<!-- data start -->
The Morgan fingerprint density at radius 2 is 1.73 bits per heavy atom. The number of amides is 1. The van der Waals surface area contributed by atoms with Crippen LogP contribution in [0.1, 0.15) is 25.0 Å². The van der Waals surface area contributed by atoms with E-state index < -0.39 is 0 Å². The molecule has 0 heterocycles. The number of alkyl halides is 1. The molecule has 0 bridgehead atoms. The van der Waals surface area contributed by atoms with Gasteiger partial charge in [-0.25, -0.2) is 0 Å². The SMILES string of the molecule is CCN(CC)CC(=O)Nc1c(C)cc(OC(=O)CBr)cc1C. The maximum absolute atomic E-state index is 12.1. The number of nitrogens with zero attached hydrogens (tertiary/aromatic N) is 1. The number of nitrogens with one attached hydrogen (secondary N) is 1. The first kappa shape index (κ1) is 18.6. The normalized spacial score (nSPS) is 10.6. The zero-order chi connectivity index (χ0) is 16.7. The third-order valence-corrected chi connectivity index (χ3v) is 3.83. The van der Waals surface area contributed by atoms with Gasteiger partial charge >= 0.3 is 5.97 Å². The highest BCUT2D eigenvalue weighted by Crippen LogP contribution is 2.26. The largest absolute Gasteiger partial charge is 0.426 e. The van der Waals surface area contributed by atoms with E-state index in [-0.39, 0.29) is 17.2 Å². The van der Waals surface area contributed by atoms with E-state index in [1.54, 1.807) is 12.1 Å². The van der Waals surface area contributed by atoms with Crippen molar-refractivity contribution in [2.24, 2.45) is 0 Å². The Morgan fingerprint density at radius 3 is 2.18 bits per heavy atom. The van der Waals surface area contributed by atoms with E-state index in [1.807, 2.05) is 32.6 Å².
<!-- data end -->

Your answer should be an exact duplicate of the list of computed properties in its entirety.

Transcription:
The Morgan fingerprint density at radius 2 is 1.73 bits per heavy atom. The number of amides is 1. The van der Waals surface area contributed by atoms with Crippen LogP contribution in [0.1, 0.15) is 25.0 Å². The van der Waals surface area contributed by atoms with E-state index < -0.39 is 0 Å². The molecule has 0 heterocycles. The number of alkyl halides is 1. The molecule has 0 bridgehead atoms. The van der Waals surface area contributed by atoms with Gasteiger partial charge in [-0.25, -0.2) is 0 Å². The SMILES string of the molecule is CCN(CC)CC(=O)Nc1c(C)cc(OC(=O)CBr)cc1C. The maximum absolute atomic E-state index is 12.1. The number of nitrogens with zero attached hydrogens (tertiary/aromatic N) is 1. The number of nitrogens with one attached hydrogen (secondary N) is 1. The first kappa shape index (κ1) is 18.6. The normalized spacial score (nSPS) is 10.6. The zero-order chi connectivity index (χ0) is 16.7. The third-order valence-corrected chi connectivity index (χ3v) is 3.83. The van der Waals surface area contributed by atoms with Gasteiger partial charge >= 0.3 is 5.97 Å². The highest BCUT2D eigenvalue weighted by Crippen LogP contribution is 2.26. The largest absolute Gasteiger partial charge is 0.426 e. The van der Waals surface area contributed by atoms with E-state index in [-0.39, 0.29) is 17.2 Å². The van der Waals surface area contributed by atoms with E-state index in [1.54, 1.807) is 12.1 Å². The van der Waals surface area contributed by atoms with Crippen molar-refractivity contribution in [2.24, 2.45) is 0 Å². The Morgan fingerprint density at radius 3 is 2.18 bits per heavy atom. The van der Waals surface area contributed by atoms with E-state index in [1.807, 2.05) is 32.6 Å².